Early development of dietary patterns: transitions in the contribution of food groups to total energy—Feeding Infants and Toddlers Study, 2008Reportar como inadecuado




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BMC Nutrition

, 3:5

Nutritional interventions, policies and public health

Abstract

BackgroundEarly dietary patterns are critical to growth and development and play an important role in development of food preferences and habits. The objective of this paper is to describe when different foods enter the diet and how food consumption changes over the period of complementary feeding.

MethodsWe analyzed cross-sectional 24-h dietary recall data from the Feeding Infants and Toddlers Study FITS 2008, a nationally representative sample of young children. Data are presented for 7 age groups: 6–8.9 months n = 249, 9–11.9 months n = 256, 12–14.9 months n = 243, 15–17.9 months n = 251, 18–20.9 months n = 219, 21–23.9 months n = 212 and 24–47.9 months n = 1461. Per capita energy was calculated from major food groups and specific types of food within each food group.

ResultsThe predominant source of energy in the infant diet was milk breast milk and infant formula, contributing 98% of energy at 0–3 months, and 91% at 4–5 months. At 6–8 months, when complementary feeding had begun for most infants, 69% of daily energy was coming from milk, 11% from grains, 6% from fruits, 5% from vegetables and 4% from mixed dishes. The diet then quickly transitioned until at 21–23.9 months, 26% of energy came from milk, with other key sources of energy being grains 17%, mixed dishes 14%, meats 12% and sweets 12%. The period from 4 to 14 months was the most dynamic period of change regarding the introduction of complementary foods for all food groups, with a slower rate of change between 15 and 24 months. After 24 months, the diet stabilized and included less energy from milk 20% and vegetables 4% and more energy from mixed dishes 18%, grains 16%, and sweets 17%, and began to resemble adult diets.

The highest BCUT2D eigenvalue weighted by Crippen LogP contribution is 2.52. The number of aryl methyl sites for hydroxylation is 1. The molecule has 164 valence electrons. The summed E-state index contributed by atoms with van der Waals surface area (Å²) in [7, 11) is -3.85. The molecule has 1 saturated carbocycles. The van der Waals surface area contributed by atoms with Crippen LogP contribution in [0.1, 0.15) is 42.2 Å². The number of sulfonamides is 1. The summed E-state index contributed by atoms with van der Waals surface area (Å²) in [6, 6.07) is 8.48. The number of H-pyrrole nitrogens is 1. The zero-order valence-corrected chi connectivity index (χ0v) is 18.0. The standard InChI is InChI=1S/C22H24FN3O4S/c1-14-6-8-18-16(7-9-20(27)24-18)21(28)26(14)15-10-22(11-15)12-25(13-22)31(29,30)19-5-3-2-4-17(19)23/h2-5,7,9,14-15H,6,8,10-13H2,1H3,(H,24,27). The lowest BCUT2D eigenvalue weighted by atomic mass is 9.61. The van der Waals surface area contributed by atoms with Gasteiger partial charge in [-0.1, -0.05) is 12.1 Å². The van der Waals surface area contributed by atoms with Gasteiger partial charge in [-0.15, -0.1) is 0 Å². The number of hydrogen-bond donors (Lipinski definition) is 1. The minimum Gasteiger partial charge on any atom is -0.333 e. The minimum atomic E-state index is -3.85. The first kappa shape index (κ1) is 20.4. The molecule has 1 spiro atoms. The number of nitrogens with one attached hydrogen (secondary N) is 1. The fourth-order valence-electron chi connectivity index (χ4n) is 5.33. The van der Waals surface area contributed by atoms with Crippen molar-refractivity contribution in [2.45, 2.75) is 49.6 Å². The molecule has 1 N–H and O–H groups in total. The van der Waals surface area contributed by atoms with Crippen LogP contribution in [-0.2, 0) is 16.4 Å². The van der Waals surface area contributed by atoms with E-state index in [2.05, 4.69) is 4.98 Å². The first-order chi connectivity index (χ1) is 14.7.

ConclusionsFeeding in the first 24 months shapes dietary patterns, and thus provides a critical window of opportunity to shape subsequent dietary patterns and eating habits. Findings from FITS identified high sweet and low vegetable consumption as key issues. Education is needed for health care professionals and parents on feeding during this important period. These findings can be used to support the development of specific and actionable feeding guidance for parents.

KeywordsComplementary feeding Dietary intake Food groups Infant Toddler Child eating Feeding guidance AbbreviationsAAPAmerican Academy of Pediatrics

FITSFeeding Infants and Toddlers Study

NDSRNutrition Data System for Research

NHANESNational Health and Nutrition Examination Survey

SASStatistical Analysis System

USUnited States

USDAUnited States Department of Agriculture

WICSpecial Supplemental Nutrition Program for Women, Infants, and Children

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Autor: Kathleen C. Reidy - Denise M. Deming - Ronette R. Briefel - Mary Kay Fox - Jose M. Saavedra - Alison L. Eldridge

Fuente: https://link.springer.com/







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